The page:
Negotiating terms and conditions of employment in the recovering economy

Now that the economy is looking more buoyant, we may start to see a shift in the respective bargaining positions of employers and prospective new employees regarding their terms and conditions of employment. During the recession, many employers will have had the upper hand given the scramble for work and employees’ concerns about job security. However, now things are beginning to look up, employers may have to work a little bit harder to ensure that they attract and retain the best job candidates.

Aside from negotiation on salary, there are many ways in which employers can make a job offer more attractive to a prospective new employee. For instance, they could consider giving additional paid holiday entitlement or better sick pay or pension payments. Alternatively, they could offer to improve a ‘package’ by including benefits such as private medical healthcare for the employee (and their family), a company car or car allowance, or the potential to earn bonus or commission payments. A way of sweetening an offer without incurring too much extra cost is to allow flexibility – e.g. by introducing a time off in lieu system. Offering this type of arrangement can be a powerful incentive, particularly to those with children or other dependants.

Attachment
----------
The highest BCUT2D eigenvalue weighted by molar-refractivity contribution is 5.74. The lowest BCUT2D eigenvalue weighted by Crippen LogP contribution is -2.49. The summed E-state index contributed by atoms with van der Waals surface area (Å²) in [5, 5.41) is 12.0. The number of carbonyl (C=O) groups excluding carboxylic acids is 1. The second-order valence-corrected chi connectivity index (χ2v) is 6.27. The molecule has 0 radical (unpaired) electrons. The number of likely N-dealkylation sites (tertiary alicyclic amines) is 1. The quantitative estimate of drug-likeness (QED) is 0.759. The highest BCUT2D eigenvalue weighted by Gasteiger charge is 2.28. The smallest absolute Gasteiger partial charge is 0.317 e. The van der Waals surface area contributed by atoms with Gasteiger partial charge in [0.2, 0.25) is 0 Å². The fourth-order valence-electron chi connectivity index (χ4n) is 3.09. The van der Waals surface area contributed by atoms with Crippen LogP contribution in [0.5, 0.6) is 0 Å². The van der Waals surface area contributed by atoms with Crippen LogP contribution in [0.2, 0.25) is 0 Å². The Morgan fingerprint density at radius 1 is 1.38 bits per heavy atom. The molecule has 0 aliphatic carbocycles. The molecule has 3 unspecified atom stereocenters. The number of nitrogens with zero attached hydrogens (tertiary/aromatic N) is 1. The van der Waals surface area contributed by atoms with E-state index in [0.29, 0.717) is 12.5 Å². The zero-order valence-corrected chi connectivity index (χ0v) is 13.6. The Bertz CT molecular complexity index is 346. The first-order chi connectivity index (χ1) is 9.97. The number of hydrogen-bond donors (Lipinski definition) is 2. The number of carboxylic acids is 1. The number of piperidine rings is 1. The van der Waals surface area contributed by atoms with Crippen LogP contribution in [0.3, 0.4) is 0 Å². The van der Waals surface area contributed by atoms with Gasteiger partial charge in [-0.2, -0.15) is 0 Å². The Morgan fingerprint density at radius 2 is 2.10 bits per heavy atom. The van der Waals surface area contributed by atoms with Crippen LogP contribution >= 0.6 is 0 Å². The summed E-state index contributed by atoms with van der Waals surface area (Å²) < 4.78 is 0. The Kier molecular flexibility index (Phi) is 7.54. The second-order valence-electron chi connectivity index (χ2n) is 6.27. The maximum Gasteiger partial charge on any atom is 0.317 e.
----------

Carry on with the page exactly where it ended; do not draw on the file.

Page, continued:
How far an employer is prepared to depart from their standard terms and conditions of employment is likely to depend on how much they want to engage and retain that particular individual. Regardless of how much that is, employers should be wary of a candidate making unreasonable demands, and think carefully before making concessions. For example, is it really in the interests of the business to agree to remove non-solicitation covenants or confidentiality clauses from a contract for a senior employee who could cause genuine damage to your business after they leave without them?

When departing from standard terms and conditions in respect of a particular individual, employers should also bear employment law in mind, and make sure that they are not unwittingly discriminating against other employees. For example, they must comply with the law in respect of equal pay and part time workers by avoiding discrimination.

Employers should also consider the effect that any disparity in terms and conditions could have on other employees, who may become disgruntled if others appear to be treated more favourably, particularly in relation to obvious differences, e.g. flexibility / TOIL.

In an attempt to maintain harmony amongst the workforce, some employers may ask prospective new employees to keep their negotiated terms and conditions confidential, or even include an express pay secrecy clause in their contract of employment. Whilst there is currently no outright ban on pay secrecy clauses, employers should note that they are unenforceable where a pay disclosure is made with the intention of identifying unlawful pay disparity. Further, it is unlawful to victimise an employee for making a disclosure in these circumstances or attempting to do so.